Why a cable operator has brought back terrestrial TV in Switzerland



Legal loophole exploitation brings back digital terrestrial television in one part of Switzerland.

Earlier this year, Swiss broadcaster SRG turned off its digital terrestrial television service, bringing an end to TV via an aerial in the country.

It also ended the legal basis for cable TV operators in neighbouring countries to carry the channels via overspill free-to-air reception across the border, which meant they had to cease offering the affected channels.

Enter Austrian cable company Lampert who found a way to generate an overspill signal:

Swiss law allows private operators to request a digital terrestrial television frequency for the purpose of relaying TV channels on a free-to-air basis without the consent of the affected broadcaster.

So Austrian cable company Lampert did just that, and received permission from Switzerland's Federal Office of Communications (Bakom) to launch a DVB-T multiplex from the Hoher Kasten mountain close to the Swiss/Austrian border (pictured above).

From its position 1,800 metres up in the Alps, the transmitter's signals easily reach across the border into Austria and Liechtenstein, where Lambert and other local cable TV providers pick up the signal and relay it to customer's homes. Individual households can also receive the signal directly via antenna, but mountainous terrain makes for difficult reception in places, which is one of the reasons why terrestrial TV was only used by a few thousand before its original closure.

All cable TV providers that benefit from the signal are contributing to the service provided by Lampert, according to Swiss website 20minuten, who reported on the legal trick performed by Lampert. According to the report, the Swiss authorities were fully aware of the cable company's intentions, but also confirmed all the legal requirements were being met, including broadcasting the service on a free-to-air basis from the transmitter.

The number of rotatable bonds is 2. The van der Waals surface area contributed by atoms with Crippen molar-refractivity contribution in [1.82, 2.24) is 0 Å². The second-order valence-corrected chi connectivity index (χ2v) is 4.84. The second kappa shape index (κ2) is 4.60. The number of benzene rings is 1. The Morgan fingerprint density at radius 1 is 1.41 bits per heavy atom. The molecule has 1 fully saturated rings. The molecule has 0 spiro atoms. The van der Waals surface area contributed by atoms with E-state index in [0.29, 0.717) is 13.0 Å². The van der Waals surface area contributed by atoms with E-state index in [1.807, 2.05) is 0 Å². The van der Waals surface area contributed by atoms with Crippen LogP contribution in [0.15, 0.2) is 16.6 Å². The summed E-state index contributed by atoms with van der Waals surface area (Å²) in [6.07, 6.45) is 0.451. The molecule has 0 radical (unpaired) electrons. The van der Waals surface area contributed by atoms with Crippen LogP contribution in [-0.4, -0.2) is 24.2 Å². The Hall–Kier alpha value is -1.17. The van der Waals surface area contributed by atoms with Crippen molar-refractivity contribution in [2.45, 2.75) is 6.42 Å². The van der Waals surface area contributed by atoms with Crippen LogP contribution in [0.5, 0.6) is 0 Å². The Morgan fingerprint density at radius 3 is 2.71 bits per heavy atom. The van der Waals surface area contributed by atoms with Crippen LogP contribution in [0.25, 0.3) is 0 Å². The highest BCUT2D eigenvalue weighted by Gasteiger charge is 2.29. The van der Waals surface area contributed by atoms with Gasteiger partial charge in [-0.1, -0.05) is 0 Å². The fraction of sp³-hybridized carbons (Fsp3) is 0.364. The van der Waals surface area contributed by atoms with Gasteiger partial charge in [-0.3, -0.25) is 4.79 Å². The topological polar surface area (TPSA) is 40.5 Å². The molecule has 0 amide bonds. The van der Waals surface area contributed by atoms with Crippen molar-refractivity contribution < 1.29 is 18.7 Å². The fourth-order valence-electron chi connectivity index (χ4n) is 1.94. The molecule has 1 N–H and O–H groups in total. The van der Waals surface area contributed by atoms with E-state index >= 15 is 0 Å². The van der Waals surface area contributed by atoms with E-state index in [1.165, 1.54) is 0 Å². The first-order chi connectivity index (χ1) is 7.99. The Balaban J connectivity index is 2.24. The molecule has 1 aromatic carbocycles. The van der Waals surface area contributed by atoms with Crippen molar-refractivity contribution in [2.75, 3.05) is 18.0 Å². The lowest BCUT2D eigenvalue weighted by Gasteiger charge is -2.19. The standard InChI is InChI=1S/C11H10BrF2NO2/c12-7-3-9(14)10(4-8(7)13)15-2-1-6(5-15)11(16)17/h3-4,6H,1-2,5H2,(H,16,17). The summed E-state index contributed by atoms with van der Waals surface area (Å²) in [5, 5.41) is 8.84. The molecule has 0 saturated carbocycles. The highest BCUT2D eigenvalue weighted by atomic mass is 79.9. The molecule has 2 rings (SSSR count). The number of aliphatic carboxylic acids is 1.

Legal restrictions mean that only cable companies in range of the terrestrial television signal can relay the Swiss channels in this manner, for the rest of Austria, reception of Swiss TV is curtailed: encrypted reception of the main Swiss channels via Austria's own terrestrial network ended shortly after the main Swiss terrestrial switch-off.

Now other neighbouring countries have shown interest, with French operators interested in setting up a transmitter near Geneva, in a location that would overspill into France. In southern Germany, politicians are reportedly also interested: Swiss television was once widely available in the south-west corner of the country, where cable companies relayed the overspilling terrestrial TV signal. SRG/SRF tried to curtail overspill reception by reducing the power from its transmitter on the over 2,500 metre high Säntis mountain to just 4kW.

Lambert claimed that viewers were interested in the channels because the news was more relevant to them than what was occurring in distant Vienna: many locals in western Austria commute into Switzerland rather than over the mountains into the rest of Austria. However, SRG's TV channels are also popular because they offer live sport, dramas and series that are shown behind the paywall in other countries.




  • Did you know? Relaxed Swiss laws on relaying free-to-air signals on cable networks with a broadcaster's consent also mean that all major Swiss cable and internet TV platforms carry the BBC, ITV, Channel 4 and Channel 5 by relaying the overspill satellite reception from Astra 2E and 2F. The north west corner of Switzerland can just receive the edge of the UK spotbeam signal via a regular, domestic-sized dish, so can relay the signals onto their networks.





[Image: Wikipedia, CC licence]
[Source: 20Minuten, translation Mike Manning]